20-28 MAY
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Washing a tapestry patch

When large areas of the tapestries are missing, there are a number of treatment options available to us. We could re-warp the hole and couch down the warps, support the area with a newly dyed fabric patch or with a tapestry patch where one is available.


To fit in with the previous tapestry patches and the historic repairs made to the tapestries in the 1760s we decided to use patch supports in the missing areas rather than re-warping like we do for small holes. The Peddler tapestry which fits around the door at the entrance to the Holly bedroom is badly damaged with large parts of the tapestry missing along the edge of the door and in the bottom border. We had a look at a couple of different fabric patches and also a tapestry patch found in storage at Doddington Hall.


Image 1,2 & 3. Tapestry with missing section, Brown wool rep patch or tapestry patch.


We decided that the tapestry patch was the least visually distracting as the busy design helps disguise the patch. The patch has been in store at Doddington Hall, we believe the patch is from the set of tapestries in the Holly bedroom and originally was woven as part of the lower border of the Cobbler tapestry but we don’t know why it was removed as it isn’t in bad condition.


The patch had not been to the specialist cleaning facility De Wit so was still very soiled with dirt and soot. Before we could introduce it to the tapestry we had to wet clean it at the Heritage Skills Centre.



Image 4 & 5. Tapestry patch before wet cleaning – front and back.


The patch was documented with photography before the wet cleaning and measurements were taken. Then a wash bath was set up at the Heritage Skills Centre using thick polythene sheeting laid over a brick form. Calculations were made to find out how much water was needed to cover the tapestry patch in each wash and rinse cycle. A wash solution was made up using a conservation grade non-ionic detergent at ten times its critical micelle concentration to be used as the wash solution as the patch was very heavily soiled; no other additives were used in the wash.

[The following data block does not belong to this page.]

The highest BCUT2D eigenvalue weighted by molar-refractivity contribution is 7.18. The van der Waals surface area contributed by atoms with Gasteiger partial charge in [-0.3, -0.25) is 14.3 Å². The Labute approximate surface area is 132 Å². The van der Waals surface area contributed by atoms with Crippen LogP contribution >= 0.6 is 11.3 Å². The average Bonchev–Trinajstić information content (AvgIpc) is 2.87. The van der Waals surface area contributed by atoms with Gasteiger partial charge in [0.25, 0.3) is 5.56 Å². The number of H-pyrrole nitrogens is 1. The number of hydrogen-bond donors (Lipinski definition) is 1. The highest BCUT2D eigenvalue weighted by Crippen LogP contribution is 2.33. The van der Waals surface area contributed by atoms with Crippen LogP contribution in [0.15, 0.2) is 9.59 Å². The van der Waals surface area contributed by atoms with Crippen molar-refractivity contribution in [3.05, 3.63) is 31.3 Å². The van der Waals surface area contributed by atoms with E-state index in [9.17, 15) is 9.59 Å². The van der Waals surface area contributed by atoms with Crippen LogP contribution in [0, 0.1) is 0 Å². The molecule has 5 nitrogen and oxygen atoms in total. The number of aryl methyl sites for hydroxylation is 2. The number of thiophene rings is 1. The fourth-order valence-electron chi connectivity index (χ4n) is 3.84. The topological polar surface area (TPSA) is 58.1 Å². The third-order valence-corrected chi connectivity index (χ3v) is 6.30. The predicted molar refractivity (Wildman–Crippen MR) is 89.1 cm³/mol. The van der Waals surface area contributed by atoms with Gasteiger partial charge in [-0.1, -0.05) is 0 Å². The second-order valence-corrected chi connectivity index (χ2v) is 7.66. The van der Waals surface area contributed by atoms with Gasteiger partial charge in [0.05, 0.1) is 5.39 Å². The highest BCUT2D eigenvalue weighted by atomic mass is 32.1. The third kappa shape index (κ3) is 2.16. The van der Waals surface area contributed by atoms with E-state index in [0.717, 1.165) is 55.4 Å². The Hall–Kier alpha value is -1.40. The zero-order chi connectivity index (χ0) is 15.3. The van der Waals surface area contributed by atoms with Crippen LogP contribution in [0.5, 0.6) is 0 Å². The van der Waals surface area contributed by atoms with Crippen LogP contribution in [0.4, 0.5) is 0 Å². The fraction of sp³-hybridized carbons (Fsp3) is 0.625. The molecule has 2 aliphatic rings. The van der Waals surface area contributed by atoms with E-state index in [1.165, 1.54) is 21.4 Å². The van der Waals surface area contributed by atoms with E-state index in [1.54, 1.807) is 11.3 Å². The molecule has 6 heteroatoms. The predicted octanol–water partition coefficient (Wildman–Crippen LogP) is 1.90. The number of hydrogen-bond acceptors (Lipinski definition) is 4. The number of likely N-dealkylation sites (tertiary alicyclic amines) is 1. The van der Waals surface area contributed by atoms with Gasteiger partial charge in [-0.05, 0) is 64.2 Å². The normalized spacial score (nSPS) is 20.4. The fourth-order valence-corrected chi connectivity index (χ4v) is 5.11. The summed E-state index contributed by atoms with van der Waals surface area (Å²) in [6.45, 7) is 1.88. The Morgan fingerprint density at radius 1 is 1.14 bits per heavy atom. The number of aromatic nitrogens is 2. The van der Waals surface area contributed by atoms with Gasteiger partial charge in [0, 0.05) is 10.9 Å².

Image 6. A temporary wash bath was set up at the Heritage Skill Centre.


The patch was laid in the bottom of the wash bath and three litres of filtered water was gently poured on top. It wetted out slowly over twenty minutes, some acidic yellowing was seen in the water but very little of the black soot was removed. This soaking water was drained away and replaced with the wash solution; the patch was then carefully sponged to gently agitate the fibres to release the soiling on the front and then the reverse. This water become very dirty quite quickly and was drained away and rinsed. A further four wash and rinse cycles were carried out to remove as much soiling as was possible.


Image 7. Sponging the tapestry to aid the removal of soot and soiling.


The temperature and pH of the wash solution was carefully monitored during the wash and a water sample was collected at each stage. After the fifth wash the soiling was greatly reduced and it was decided to thoroughly rinse the tapestry to remove any remaining detergent before blotting it with clean towels and leaving it to dry in the air.


Image 8. Water samples from the wet cleaning of the tapestry patch.


After it had dried it was visibly cleaner and more flexible.


Image 9 & 10. Tapestry patch after wet cleaning – front and back.


For images and weekly updates on the conservation project, follow us on Instagram at conservation_at_doddington.

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